Blackmagic Design’s URSA UHD Digital Cinema Camera (Blackmagic Design photo)

(Update: B&H report having the Blackmagic Production Camera 4K in stock, so it appears that the camera has finally shipped, although B&H is the only retailer that has any, among those I checked with.)

Australia’s Blackmagic Design, not content to rest on their laurels, despite still not shipping the Ultra HD camera they announced at last year’s NAB, have announced another UHD camera for the cinema market: the aptly-named Ursa.  Sporting the same sensor as their as-yet unshipped Production Camera 4K, Ursa includes a number of standout features, like a 10-inch fold-out full HD “viewfinder” on the operator’s side of the camera, two 5-inch touchscreens, and (at long last) audio level meters.  The body weighs in at 16.5 pounds before attaching a lens, so this camera is definitely targeted to the mid-range professional market.  You definitely won’t be doing any run-and-gun with this camera.

Internal recording is to dual CFast 2.0 cards, in ProRes or compressed Cinema DNG raw (lossless).  The largest capacity CFast 2.0 cards currently available are 120GB (for $1,200 US), which translates to 20 minutes of UHD in ProRes, 6 minutes of UHD in raw format per card.  A lot of the people who were fans of Blackmagic’s cameras are probably going to make a great deal of noise about this, though it’s probably not a big deal for the target market segment (where there will be a DIT on-set and the production will have plenty of cards for the day’s shooting).  Unfortunately, the 12G HD-SDI output is only 4:2:2, so external recorders won’t be getting the full 12-bit signal, nor will the output be raw.  That’s not great news for productions that want to record to less costly, higher capacity SSD media.  Prices of CFast 2.0 cards will drop as more companies adopt the format; currently only ARRI’s Amira and now Blackmagic’s Ursa use CFast 2.0.  For now, though, the cost of the media is very high and will push the cost of ownership of this camera well above AJA’s Cion (you’ll probably need 5 or 6 120 GB CFast 2.0 cards in order to avoid interruptions in your shooting day due to frequent dumping of cards, and your DIT is going to be VERY busy).

The best features of this camera, in my opinion, are the industry-standard power connector and ability to mount standard battery plates on the rear of the unit.  Users of this camera will no longer be burdened with that awful non-removable internal battery from the Cinema Camera and Production Camera.  The electronics are liquid-cooled and the processor and internal data bandwidth are said to be considerably faster than necessary for Ultra HD capture, in order to allow room for growth as resolutions and framerate capabilities of the sensors increase. One of the coolest features of this camera is the user-replaceable sensor/lens mount assembly.  I can’t stress enough just how much I like the idea of being able to purchase an upgraded sensor module a year or two down the road when the tech has improved even more, and then install it in my camera myself instead of buying a whole new camera.  That is just plain awesome, especially if the price for the new module is reasonable.  That by itself is almost enough to entice me to buy this camera… but only almost.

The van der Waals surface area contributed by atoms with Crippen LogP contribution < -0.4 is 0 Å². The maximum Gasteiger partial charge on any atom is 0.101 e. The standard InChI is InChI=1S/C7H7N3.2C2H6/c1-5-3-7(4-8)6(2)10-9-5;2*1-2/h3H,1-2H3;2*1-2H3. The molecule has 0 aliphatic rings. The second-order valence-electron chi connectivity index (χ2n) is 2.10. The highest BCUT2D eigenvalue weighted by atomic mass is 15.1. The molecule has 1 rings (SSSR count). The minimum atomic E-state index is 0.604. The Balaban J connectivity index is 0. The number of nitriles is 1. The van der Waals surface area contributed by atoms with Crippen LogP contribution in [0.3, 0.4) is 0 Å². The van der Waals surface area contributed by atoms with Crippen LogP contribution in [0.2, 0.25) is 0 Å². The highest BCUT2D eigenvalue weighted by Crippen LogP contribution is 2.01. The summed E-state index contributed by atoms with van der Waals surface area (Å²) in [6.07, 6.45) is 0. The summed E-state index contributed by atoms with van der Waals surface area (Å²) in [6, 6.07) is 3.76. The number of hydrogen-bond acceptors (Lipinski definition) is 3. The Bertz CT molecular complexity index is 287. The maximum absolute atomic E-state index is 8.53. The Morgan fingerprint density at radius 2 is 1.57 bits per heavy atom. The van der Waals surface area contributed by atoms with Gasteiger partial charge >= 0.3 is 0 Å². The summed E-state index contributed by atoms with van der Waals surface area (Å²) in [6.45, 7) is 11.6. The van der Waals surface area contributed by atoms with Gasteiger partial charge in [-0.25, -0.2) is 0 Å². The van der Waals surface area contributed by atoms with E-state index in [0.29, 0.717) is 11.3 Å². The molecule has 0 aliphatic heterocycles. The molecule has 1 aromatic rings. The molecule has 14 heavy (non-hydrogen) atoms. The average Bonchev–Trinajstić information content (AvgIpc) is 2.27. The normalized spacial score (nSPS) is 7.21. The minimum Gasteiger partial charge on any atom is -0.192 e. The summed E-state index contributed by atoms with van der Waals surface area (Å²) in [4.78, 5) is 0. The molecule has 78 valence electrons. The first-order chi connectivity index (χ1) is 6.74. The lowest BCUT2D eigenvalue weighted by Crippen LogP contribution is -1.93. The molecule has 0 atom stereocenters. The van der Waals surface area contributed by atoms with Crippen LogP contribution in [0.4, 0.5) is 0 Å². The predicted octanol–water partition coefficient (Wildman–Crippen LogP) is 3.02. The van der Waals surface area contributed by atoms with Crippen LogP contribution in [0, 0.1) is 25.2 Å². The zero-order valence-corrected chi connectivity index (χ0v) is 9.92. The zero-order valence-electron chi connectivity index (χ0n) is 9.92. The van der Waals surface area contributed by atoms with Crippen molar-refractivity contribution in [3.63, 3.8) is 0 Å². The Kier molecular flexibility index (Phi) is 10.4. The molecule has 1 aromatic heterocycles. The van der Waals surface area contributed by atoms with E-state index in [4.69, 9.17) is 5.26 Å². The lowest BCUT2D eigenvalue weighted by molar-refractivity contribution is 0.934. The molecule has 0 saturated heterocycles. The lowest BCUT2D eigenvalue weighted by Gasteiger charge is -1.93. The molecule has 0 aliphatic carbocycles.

It’s great that it looks like Blackmagic have been listening to the feedback from professionals about the terrible ergonomics of their previous cameras, and that they’ve finally created a camera that looks like a camera (albeit one that belongs in S.H.I.E.L.D.’s armory), but is it too little, too late?  The really unfortunate thing here is that they still haven’t shipped the previous camera they announced (the Production Camera 4K), nor have they fixed the many problems people are having with the cameras they have shipped, yet they announced two entirely new cameras at NAB this year (Ursa and a television studio camera), which is sure to anger the people who pre-0rdered the Production Camera a year ago and still have not received it.  Whether this is the case or not, the perception is that Blackmagic have been ignoring their existing user base and putting their engineering resources toward new product development instead of fixing the products they already have, and perception is really all that matters.  Ursa looks really great on paper, but few people have confidence that Blackmagic can ship a usable camera, if they ship it at all.  Blackmagic are saying that Ursa will ship in July of this year, but they said the Production Camera 4K would ship in July last year, and it still hasn’t shipped a year later, so I’m not confident they’ll ship Ursa on time.  Their original Cinema Camera still lacks features like formatting media in the camera, and still has a number of other issues that people have been asking for solutions to for nearly two years now.  They still haven’t solved the poor sensitivity and high noise of the Ultra HD sensor (as evidenced in the sample clips they made available for download).  Unless Ursa exhibits none of the issues the previous cameras have, I just can’t feel good about purchasing one.  I might not be comfortable even if Ursa has no issues, just because I don’t have a lot of confidence in Blackmagic’s ability to ship a quality professional camera.  It would take a lot of time with this camera in real production conditions, and I mean A LOT of time, during which the camera would have to perform flawlessly, before I would regain confidence in Blackmagic as a company.  For now, I’m going to have to pass on this camera.  My opinion may change after they actually ship (if they ever do), but as I said, it’ll take a lot of time with one to regain confidence in the company.

Pricing for Ursa is set at $5,995 for the EF-mount version, $6,495 for the PL-mount version.



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